02 In Develop BranchFigure 2 Creation of a branch and some initial commits

03 In Develop BranchFigure 3 Going back to the branch where a cherry-picked commit needs to be merged

Finally, we used Git’s cherry-pick command in the master branch in conjunction with the SHA1 hash noted before. This will bring in the changes from the develop branch into the master branch that were made corresponding to the commit hash. In doing so, you may be required to resolve any conflict that may arise.

04 In Master BranchFigure 4 Process of cherry picking may throw up some conflicts which would require intervention

05 In Master BranchFigure 5 Once a commit is cherry picked, its content will then become available in the target branch

This way we can literally cherry-pick the changes corresponding to specific commit(s) in a branch and bring them to the branch of our choice.

Hope this was helpful.

Git Rebase vs. Merge

15. September 2019 06:30 by Parakh in Git, GitHub  //  Tags: ,   //   Comments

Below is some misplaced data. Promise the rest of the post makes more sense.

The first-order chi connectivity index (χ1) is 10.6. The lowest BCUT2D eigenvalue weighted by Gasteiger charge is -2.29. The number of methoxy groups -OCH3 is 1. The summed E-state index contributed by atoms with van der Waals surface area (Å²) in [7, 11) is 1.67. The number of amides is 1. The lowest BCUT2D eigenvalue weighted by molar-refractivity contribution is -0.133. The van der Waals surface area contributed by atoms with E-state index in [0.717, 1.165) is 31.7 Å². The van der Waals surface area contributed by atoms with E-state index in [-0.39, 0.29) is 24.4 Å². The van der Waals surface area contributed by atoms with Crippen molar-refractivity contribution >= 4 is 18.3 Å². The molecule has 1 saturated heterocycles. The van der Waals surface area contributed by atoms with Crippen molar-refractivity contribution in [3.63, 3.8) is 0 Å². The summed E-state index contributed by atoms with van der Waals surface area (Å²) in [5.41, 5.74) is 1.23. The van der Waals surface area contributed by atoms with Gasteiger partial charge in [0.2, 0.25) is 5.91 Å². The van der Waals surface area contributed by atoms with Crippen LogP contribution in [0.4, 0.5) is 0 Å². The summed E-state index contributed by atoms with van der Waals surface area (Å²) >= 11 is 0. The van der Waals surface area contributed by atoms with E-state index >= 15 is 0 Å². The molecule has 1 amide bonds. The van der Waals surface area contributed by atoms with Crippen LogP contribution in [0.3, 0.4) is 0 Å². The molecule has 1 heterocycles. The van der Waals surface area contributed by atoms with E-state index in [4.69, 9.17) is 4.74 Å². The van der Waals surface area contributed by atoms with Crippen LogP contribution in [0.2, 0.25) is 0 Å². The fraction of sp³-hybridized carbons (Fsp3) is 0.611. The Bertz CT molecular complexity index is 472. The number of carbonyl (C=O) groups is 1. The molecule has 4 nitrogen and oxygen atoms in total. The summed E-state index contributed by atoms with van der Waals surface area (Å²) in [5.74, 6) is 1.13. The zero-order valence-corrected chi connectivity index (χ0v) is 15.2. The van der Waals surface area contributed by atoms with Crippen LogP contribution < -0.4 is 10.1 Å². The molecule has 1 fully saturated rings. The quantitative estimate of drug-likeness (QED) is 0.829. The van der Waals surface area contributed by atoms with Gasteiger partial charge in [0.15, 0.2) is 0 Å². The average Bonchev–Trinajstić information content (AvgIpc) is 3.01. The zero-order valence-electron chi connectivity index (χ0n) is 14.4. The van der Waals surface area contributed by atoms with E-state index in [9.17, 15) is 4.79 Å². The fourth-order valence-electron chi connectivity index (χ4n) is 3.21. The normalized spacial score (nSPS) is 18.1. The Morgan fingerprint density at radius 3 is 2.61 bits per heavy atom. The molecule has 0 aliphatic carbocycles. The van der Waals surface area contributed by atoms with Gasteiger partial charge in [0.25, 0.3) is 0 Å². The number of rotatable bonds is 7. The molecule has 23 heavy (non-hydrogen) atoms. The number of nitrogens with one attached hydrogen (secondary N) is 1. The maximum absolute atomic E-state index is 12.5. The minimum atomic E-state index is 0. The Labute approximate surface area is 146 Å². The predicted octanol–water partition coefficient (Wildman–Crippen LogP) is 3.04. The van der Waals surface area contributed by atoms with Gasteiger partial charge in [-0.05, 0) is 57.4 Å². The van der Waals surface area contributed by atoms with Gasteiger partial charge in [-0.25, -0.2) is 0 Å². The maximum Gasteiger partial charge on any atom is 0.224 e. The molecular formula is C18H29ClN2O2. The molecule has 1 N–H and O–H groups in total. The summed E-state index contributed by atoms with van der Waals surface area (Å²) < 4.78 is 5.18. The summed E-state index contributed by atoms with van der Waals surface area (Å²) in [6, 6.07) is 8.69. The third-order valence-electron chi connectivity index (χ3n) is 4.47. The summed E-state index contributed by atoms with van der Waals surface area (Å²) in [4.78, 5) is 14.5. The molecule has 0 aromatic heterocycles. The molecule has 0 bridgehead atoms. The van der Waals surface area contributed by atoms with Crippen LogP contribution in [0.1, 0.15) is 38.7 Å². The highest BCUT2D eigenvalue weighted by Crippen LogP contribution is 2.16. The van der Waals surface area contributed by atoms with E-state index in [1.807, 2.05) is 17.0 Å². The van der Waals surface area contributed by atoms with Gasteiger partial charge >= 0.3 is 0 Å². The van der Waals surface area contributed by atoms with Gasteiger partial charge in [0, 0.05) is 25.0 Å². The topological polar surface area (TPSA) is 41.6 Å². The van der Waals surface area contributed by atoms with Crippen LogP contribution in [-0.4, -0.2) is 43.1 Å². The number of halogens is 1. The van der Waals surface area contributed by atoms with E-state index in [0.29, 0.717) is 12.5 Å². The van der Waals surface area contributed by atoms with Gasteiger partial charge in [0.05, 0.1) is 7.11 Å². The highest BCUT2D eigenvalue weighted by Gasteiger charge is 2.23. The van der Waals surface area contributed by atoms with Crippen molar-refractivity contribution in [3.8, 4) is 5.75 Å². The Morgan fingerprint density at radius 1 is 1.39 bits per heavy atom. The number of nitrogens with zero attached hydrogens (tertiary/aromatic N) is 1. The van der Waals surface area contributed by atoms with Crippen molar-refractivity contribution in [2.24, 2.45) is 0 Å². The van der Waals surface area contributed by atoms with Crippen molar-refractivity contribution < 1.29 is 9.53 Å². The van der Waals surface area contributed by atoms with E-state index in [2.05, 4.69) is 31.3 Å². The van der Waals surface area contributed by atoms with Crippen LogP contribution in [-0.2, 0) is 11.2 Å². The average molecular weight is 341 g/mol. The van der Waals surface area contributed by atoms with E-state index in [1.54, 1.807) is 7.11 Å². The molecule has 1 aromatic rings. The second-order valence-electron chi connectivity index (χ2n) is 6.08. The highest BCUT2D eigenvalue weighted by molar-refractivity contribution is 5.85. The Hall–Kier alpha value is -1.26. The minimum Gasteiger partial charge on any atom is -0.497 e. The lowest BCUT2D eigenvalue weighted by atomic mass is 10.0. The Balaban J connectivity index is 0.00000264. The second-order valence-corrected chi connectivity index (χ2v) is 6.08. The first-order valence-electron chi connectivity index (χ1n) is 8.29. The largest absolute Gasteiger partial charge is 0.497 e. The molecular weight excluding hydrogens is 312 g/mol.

This post explains the difference between the rebase and merge operations in git, and more importantly when to use which operation.

Introduction

Every version control system offers a core set of functionalities, of which, the ability to create branches and then merge changes into branches are offered by both central and distributed version control systems. The way different systems behave is different and hence, often, while the result will be the merging of changes, the way it accomplished and the resulting history created are different.

Consider the following scenario:
You have created a feature branch from a long-running branch. Someone in the team commits in changes into the parent long-running branch and you have to bring in the changes into the feature child branch that you are using for active development. There are two ways to do that in Git: